Complete Contents |
Chapter 1 Installation and Deployment
Chapter 2 Configuring Calendar Server
Chapter 3 Admininistering Calendar Server
Chapter 4 Monitoring the Calendar Server
Appendix A Commnand Line Utilities
Appendix B Monitoring Tools
Appendix C Time Zones
Appendix D Calendar Server LDAP Schema
|Installation Process Overview|
iPlanet Calendar Server 2.1 uses an installation program that provides a consistent installation interface and procedure across all supported platforms. In addition, Calendar Server provides tools for uninstalling the server, stopping and starting various server processes, and enabling users to access data hosted on the server. Instructions for using these tools are provided in the relevant sections of this document.
For the most up to date installation instructions, refer to the online version listed at:
Installing Calendar Server involves the following steps:
Before You Begin the Installation
Before you begin installing iPlanet Calendar Server 2.1, you should verify that the systems on which you plan to install the software meet the minimum product requirements. In addition, you should understand what the various Calendar Server components are. It is also a good idea to plan how you want to configure the software components before you begin the installation process. System Requirements
Before you install the Calendar Server, you must make sure you have met the minimum hardware and operating system requirements. Hardware Requirements
The basic minimum hardware requirements for a Calendar Server installation are as follows:
Calendar Server 2.1 supports the following operating systems at the appropriate version and patch levels:
It is recommended that you install Calendar Server logged in as root (Unix) or administrator (Windows NT). Superuser privileges (root or administrator) are required for Calendar Server 2.1 installations if you plan to use the default port numbers (which are less than 1024). Installation Packages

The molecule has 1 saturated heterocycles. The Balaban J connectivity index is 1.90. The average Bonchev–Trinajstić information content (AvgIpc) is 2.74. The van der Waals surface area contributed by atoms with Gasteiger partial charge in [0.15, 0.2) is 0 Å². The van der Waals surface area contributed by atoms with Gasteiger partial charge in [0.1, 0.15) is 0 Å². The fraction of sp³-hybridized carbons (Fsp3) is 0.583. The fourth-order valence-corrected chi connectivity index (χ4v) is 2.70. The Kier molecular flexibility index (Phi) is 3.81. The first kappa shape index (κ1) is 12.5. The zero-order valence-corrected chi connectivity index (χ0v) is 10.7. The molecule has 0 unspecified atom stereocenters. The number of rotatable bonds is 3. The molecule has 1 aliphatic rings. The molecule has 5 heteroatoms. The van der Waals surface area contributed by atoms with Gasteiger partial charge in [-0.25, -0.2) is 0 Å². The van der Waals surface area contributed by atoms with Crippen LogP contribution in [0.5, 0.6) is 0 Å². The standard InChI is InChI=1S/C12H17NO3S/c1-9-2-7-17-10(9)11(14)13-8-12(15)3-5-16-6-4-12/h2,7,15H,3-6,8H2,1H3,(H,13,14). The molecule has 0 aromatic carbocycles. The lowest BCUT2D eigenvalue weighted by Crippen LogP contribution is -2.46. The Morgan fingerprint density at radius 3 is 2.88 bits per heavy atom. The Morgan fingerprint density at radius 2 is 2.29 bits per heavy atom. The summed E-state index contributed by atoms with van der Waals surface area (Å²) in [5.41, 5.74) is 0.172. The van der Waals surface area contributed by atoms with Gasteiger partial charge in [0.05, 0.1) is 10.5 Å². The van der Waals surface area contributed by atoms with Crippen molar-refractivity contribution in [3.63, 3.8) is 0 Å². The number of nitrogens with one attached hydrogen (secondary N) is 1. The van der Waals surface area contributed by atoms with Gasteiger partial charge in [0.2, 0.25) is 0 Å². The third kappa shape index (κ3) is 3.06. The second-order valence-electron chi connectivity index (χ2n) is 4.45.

The product contains the following separate software components:
Provides a powerful and flexible cross-platform solution to the Calendar Server hosting needs of service providers of all sizes. Using an open, Internet-standard approach to calendar hosting, it offers rapid processing of calendar scheduling data scalable to many thousands of simultaneous users.
A high performance interface to enhancing and modifying the feature-set of the Calendar Server. This API lets you create very fast runtime shared objects which outperform both system executable programs and scripts in any language in terms of speed, memory footprint, and load time. CSAPI is a shared-object runtime interface to Calendar Server functions that supports the use of plugin CSAPI modules to manipulate server data when the server receives requests and sends responses. This package also includes Web Calendar Access Protocol (WCAP), a high level command-based protocol that clients use to communicate with iPlanet Calendar Server through CSAPI.
The Calendar Server 2.1 installation program lets you install the product in the following ways: